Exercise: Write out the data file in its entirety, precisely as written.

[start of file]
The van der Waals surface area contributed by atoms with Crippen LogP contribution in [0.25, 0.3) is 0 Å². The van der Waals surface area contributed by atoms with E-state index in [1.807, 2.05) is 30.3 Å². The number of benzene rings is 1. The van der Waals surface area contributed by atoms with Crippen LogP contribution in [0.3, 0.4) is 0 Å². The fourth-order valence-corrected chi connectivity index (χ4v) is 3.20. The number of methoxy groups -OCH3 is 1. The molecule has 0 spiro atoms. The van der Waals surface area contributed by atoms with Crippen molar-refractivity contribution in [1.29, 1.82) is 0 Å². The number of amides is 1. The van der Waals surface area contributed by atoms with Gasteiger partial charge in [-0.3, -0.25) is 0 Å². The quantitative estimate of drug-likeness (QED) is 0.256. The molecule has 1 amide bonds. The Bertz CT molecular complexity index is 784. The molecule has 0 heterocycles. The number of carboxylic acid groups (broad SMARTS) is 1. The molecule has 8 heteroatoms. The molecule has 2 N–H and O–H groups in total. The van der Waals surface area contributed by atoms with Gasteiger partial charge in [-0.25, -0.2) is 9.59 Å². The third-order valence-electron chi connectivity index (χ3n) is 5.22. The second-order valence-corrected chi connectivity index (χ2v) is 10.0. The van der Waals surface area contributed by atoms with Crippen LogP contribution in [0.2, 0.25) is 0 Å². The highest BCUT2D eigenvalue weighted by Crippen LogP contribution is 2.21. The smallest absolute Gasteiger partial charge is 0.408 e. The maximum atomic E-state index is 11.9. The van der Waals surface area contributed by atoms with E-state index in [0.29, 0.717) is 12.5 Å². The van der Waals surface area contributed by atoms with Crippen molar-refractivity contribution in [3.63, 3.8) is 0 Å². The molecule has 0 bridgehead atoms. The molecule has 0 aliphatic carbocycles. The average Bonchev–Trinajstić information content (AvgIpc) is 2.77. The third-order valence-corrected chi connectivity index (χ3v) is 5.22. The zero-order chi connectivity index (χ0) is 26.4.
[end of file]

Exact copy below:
The van der Waals surface area contributed by atoms with Crippen LogP contribution in [0.25, 0.3) is 0 Å². The van der Waals surface area contributed by atoms with E-state index in [1.807, 2.05) is 30.3 Å². The number of benzene rings is 1. The van der Waals surface area contributed by atoms with Crippen LogP contribution in [0.3, 0.4) is 0 Å². The fourth-order valence-corrected chi connectivity index (χ4v) is 3.20. The number of methoxy groups -OCH3 is 1. The molecule has 0 spiro atoms. The van der Waals surface area contributed by atoms with Crippen molar-refractivity contribution in [1.29, 1.82) is 0 Å². The number of amides is 1. The van der Waals surface area contributed by atoms with Gasteiger partial charge in [-0.3, -0.25) is 0 Å². The quantitative estimate of drug-likeness (QED) is 0.256. The molecule has 1 amide bonds. The Bertz CT molecular complexity index is 784. The molecule has 0 heterocycles. The number of carboxylic acid groups (broad SMARTS) is 1. The molecule has 8 heteroatoms. The molecule has 2 N–H and O–H groups in total. The van der Waals surface area contributed by atoms with Gasteiger partial charge in [-0.25, -0.2) is 9.59 Å². The third-order valence-electron chi connectivity index (χ3n) is 5.22. The second-order valence-corrected chi connectivity index (χ2v) is 10.0. The van der Waals surface area contributed by atoms with Crippen LogP contribution in [0.2, 0.25) is 0 Å². The highest BCUT2D eigenvalue weighted by Crippen LogP contribution is 2.21. The smallest absolute Gasteiger partial charge is 0.408 e. The maximum atomic E-state index is 11.9. The van der Waals surface area contributed by atoms with E-state index in [0.29, 0.717) is 12.5 Å². The van der Waals surface area contributed by atoms with Crippen molar-refractivity contribution in [3.63, 3.8) is 0 Å². The molecule has 0 bridgehead atoms. The molecule has 0 aliphatic carbocycles. The average Bonchev–Trinajstić information content (AvgIpc) is 2.77. The third-order valence-corrected chi connectivity index (χ3v) is 5.22. The zero-order chi connectivity index (χ0) is 26.4.